Why We Shouldn’t Reward Ourselves for Good Habits In large part, because the lesson is: be very wary of using rewards to master habits!
Atlas of older brains could help diagnosis of Alzheimer's disease A digital map of the aging brain could aid the diagnosis of Alzheimer's disease and other neurodegenerative disorders in older people, a study suggests. The atlas created using images from MRI scans of older people could aid diagnosis by comparing the patients' scans with a detailed map of the healthy aging brain.
Increased Anxiety Linked to Simple Behaviour You’re Probably Doing Right Now A behaviour you're probably doing right now has been consistently linked to anxiety. » Continue reading: Increased Anxiety Linked to Simple Behaviour You’re Probably Doing Right Now » Read HealthiestBlog.com, the new site from PsyBlog's author Related articles:Social Anxiety Linked To Surprise Chemical Imbalance In The Brain Anxiety’s Influence on Developing Alzheimer’s Disease This Blood Type Linked to Memory Loss Later in Life A Common Vitamin Deficiency Linked to Depression in Women High-Fat Diet May Disturb a Range of Thoughts And Feelings
“Crazy.” Hi. My name is Elaina J. and I am certifiably crazy. By definition on Dictionary.com – crazy means unusual; bizarre; singular. I don’t do drugs (well, without a prescription note), yet … ...
Inflaming the drive for suicide: Analysis reveals link between suicide, inflammation One American dies from suicide every 12.8 minutes, making suicide the tenth leading cause of death in the United States. There is consensus that if we could better predict who was at risk for suicide, then we could more effectively intervene to reduce this terrible burden on individuals, families and public health.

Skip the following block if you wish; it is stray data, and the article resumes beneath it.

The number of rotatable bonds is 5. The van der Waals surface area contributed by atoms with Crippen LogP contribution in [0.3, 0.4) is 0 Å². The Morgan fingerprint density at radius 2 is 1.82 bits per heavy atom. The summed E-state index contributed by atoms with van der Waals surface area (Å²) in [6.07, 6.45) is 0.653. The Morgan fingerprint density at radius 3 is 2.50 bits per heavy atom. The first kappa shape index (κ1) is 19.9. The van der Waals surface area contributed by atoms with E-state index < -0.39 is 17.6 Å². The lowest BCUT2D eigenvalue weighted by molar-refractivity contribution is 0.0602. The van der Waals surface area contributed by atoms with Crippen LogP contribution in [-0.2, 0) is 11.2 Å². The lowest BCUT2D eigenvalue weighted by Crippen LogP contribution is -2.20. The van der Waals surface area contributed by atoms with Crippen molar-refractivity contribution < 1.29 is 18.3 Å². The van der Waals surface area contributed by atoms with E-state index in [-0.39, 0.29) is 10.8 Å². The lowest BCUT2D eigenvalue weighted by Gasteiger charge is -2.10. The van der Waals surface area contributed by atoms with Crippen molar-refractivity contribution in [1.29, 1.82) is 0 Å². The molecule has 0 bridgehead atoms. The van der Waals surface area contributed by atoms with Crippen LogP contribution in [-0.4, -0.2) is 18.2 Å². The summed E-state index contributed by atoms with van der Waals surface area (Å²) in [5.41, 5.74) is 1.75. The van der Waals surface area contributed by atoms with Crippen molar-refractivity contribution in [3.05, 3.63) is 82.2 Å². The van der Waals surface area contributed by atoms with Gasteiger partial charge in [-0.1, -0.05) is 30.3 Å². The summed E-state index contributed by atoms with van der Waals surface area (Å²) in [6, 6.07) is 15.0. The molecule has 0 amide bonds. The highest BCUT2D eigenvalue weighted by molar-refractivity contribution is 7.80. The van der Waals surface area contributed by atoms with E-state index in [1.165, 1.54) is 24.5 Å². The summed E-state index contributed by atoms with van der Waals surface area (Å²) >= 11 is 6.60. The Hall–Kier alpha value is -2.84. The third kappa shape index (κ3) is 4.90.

Tolerating Interruptions is Yoga Too Came across this sweet video and the following occurred to me: tolerating interruptions is yoga too.  When we feel thwarted, it’s not because Reality is somehow wrong, but because our … ...
Could 'virtual reality' treat alcoholism? A form of 'virtual-reality' therapy may help people with alcohol dependence reduce their craving for alcohol, a new study suggests. The findings come from a small study of just 10 patients. But researchers said they are optimistic about the potential for virtual reality as a therapy for alcohol use disorders.
How to Speak So You’re Taken Seriously Yolanda was disappointed. Once again, she had summoned up the courage to put forth an idea at a board meeting, yet nobody picked up on it. She wondered why her ideas were frequently pushed aside, both at home and at work. This happens much too … ...